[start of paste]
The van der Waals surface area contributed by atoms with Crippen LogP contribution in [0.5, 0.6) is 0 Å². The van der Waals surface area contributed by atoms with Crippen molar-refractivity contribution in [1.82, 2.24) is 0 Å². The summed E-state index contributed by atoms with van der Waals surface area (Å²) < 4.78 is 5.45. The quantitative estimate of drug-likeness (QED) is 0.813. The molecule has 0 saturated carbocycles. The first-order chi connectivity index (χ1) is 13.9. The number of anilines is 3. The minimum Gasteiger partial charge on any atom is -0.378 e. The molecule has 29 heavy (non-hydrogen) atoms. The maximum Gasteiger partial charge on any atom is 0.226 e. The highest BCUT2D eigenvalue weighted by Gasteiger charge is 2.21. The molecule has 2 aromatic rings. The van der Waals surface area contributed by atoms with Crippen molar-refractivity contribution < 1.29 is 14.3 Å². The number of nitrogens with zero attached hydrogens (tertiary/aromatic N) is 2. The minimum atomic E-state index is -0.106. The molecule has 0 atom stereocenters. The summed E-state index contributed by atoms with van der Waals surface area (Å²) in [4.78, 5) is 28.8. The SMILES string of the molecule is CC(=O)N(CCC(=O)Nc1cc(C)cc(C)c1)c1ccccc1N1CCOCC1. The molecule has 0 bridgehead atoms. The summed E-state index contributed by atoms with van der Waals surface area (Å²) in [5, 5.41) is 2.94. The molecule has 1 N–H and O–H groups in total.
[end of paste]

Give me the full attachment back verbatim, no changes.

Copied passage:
The van der Waals surface area contributed by atoms with Crippen LogP contribution in [0.5, 0.6) is 0 Å². The van der Waals surface area contributed by atoms with Crippen molar-refractivity contribution in [1.82, 2.24) is 0 Å². The summed E-state index contributed by atoms with van der Waals surface area (Å²) < 4.78 is 5.45. The quantitative estimate of drug-likeness (QED) is 0.813. The molecule has 0 saturated carbocycles. The first-order chi connectivity index (χ1) is 13.9. The number of anilines is 3. The minimum Gasteiger partial charge on any atom is -0.378 e. The molecule has 29 heavy (non-hydrogen) atoms. The maximum Gasteiger partial charge on any atom is 0.226 e. The highest BCUT2D eigenvalue weighted by Gasteiger charge is 2.21. The molecule has 2 aromatic rings. The van der Waals surface area contributed by atoms with Crippen molar-refractivity contribution < 1.29 is 14.3 Å². The number of nitrogens with zero attached hydrogens (tertiary/aromatic N) is 2. The minimum atomic E-state index is -0.106. The molecule has 0 atom stereocenters. The summed E-state index contributed by atoms with van der Waals surface area (Å²) in [4.78, 5) is 28.8. The SMILES string of the molecule is CC(=O)N(CCC(=O)Nc1cc(C)cc(C)c1)c1ccccc1N1CCOCC1. The molecule has 0 bridgehead atoms. The summed E-state index contributed by atoms with van der Waals surface area (Å²) in [5, 5.41) is 2.94. The molecule has 1 N–H and O–H groups in total.